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§ 171. “Astronomical, &c.”

“It is very desirable that we should have uniformity throughout Australia with regard to these things. I am not so much wedded to the astronomical, but, in regard to the meteorological observations, it is most essential that there should be uniformity throughout Australia. On a former occasion I pointed out that one of our best observers, Mr. Wragge, was very anxious we should have these observations in Tasmania. There was no obligation on the part of the Tasmanian Government to establish these observations on Mount Wellington, but there is a general consensus of opinion among the best men that these observations would be invaluable to Australia. Why should the Government of Tasmania be called upon to meet an expenditure of this kind when it is admitted by the best men in Australia and elsewhere that these observations would be of more value to Australia than they could be to Tasmania, which happens to be the position from which they could be taken? If there is anything which ought to be the subject of a Commonwealth law, it is these observations, which will undoubtedly prove of great value to shipping and other interests of Australia.” (Sir J. Abbott, Conv. Deb., Adel., 1897, p 775-6.)

“With regard to the astronomical observations it is very important that they should be under Federal management. Take the case of the United Kingdom at the present time. There we have an observatory at Greenwich which I apprehend is the chief northern observatory of the empire. There is an observatory in Dublin, and another in Edinburgh, both admirably managed institutions, but we do not hear of them conflicting with the observatory at Greenwich, which maintains the paramount position in the United Kingdom. The same is the case with the Washington observatory of the United States. So also we should have an observatory in the Commonwealth which should rank before the other observatories. It commends itself to our intelligence that there should be a federal observatory, to take precedence over other observatories. I think there are obvious reasons that the meteorological observations should be placed under one general control, and I trust that the Convention will not object to the clause as it stands.” (Mr. C. H. Grant. Id. p. 776.)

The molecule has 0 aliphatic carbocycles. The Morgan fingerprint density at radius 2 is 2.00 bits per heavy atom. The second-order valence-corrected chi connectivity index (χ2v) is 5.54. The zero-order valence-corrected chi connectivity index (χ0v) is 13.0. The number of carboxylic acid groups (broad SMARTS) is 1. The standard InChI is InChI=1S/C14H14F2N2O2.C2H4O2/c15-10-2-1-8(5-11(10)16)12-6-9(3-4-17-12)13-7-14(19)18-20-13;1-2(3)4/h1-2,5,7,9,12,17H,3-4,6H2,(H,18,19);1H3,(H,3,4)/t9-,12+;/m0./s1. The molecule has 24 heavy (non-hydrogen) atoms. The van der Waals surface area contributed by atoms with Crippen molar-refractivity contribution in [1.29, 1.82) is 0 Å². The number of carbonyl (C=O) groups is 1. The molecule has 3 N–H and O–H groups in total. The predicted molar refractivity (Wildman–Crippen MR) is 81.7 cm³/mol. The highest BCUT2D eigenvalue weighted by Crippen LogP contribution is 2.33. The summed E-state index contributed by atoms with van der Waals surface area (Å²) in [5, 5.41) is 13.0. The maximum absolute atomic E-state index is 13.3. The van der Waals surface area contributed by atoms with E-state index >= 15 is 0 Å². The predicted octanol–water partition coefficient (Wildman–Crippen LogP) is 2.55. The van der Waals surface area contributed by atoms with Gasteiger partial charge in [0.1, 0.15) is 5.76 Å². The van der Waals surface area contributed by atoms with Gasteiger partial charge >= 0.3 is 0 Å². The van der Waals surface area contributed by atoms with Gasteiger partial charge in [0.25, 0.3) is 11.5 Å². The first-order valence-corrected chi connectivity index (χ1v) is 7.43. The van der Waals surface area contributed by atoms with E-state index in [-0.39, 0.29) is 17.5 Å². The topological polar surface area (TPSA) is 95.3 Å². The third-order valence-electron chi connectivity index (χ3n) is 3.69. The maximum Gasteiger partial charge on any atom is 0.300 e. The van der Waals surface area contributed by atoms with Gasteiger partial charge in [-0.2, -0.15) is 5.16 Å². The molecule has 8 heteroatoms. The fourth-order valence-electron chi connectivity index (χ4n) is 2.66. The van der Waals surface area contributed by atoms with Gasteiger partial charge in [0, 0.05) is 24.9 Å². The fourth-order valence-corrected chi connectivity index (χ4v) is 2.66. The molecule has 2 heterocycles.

51. (ix.) Quarantine172:

HISTORICAL NOTE.—“Quarantine and the establishment and maintenance of marine hospitals” is specified in sec. 91 of the British North America Act (sub-s. 16). “Quarantine” was one of the subjects which might be referred to the Federal Council of Australasia under the Act of 1885. It was included in the Commonwealth Bill of 1891, and in the Adelaide draft of 1897. At the Sydney session, Mr. R. E. O'Connor thought the sub-clause should be restricted to infection from outside, and moved to substitute “Public health in relation to infection in contagion from outside the Commonwealth.” This was negatived by 19 to 13 votes. (Conv. Deb. Syd., 1897, pp. 1071-3.)




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